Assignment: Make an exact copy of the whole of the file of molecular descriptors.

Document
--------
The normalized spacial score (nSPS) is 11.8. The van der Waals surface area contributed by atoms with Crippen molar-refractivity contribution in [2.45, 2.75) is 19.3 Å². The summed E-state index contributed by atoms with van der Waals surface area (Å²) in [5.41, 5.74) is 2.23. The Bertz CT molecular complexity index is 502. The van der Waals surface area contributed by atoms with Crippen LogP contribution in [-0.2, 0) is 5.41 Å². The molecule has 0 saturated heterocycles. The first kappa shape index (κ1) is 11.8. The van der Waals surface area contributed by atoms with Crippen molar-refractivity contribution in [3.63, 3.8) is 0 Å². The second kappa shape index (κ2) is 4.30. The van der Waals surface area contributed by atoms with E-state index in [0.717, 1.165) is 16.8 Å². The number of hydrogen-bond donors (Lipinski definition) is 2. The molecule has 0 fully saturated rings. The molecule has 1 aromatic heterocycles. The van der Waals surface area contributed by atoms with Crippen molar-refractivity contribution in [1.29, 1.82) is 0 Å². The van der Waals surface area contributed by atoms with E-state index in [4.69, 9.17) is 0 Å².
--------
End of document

The normalized spacial score (nSPS) is 11.8. The van der Waals surface area contributed by atoms with Crippen molar-refractivity contribution in [2.45, 2.75) is 19.3 Å². The summed E-state index contributed by atoms with van der Waals surface area (Å²) in [5.41, 5.74) is 2.23. The Bertz CT molecular complexity index is 502. The van der Waals surface area contributed by atoms with Crippen LogP contribution in [-0.2, 0) is 5.41 Å². The molecule has 0 saturated heterocycles. The first kappa shape index (κ1) is 11.8. The van der Waals surface area contributed by atoms with Crippen molar-refractivity contribution in [3.63, 3.8) is 0 Å². The second kappa shape index (κ2) is 4.30. The van der Waals surface area contributed by atoms with E-state index in [0.717, 1.165) is 16.8 Å². The number of hydrogen-bond donors (Lipinski definition) is 2. The molecule has 0 fully saturated rings. The molecule has 1 aromatic heterocycles. The van der Waals surface area contributed by atoms with Crippen molar-refractivity contribution in [1.29, 1.82) is 0 Å². The van der Waals surface area contributed by atoms with E-state index in [4.69, 9.17) is 0 Å².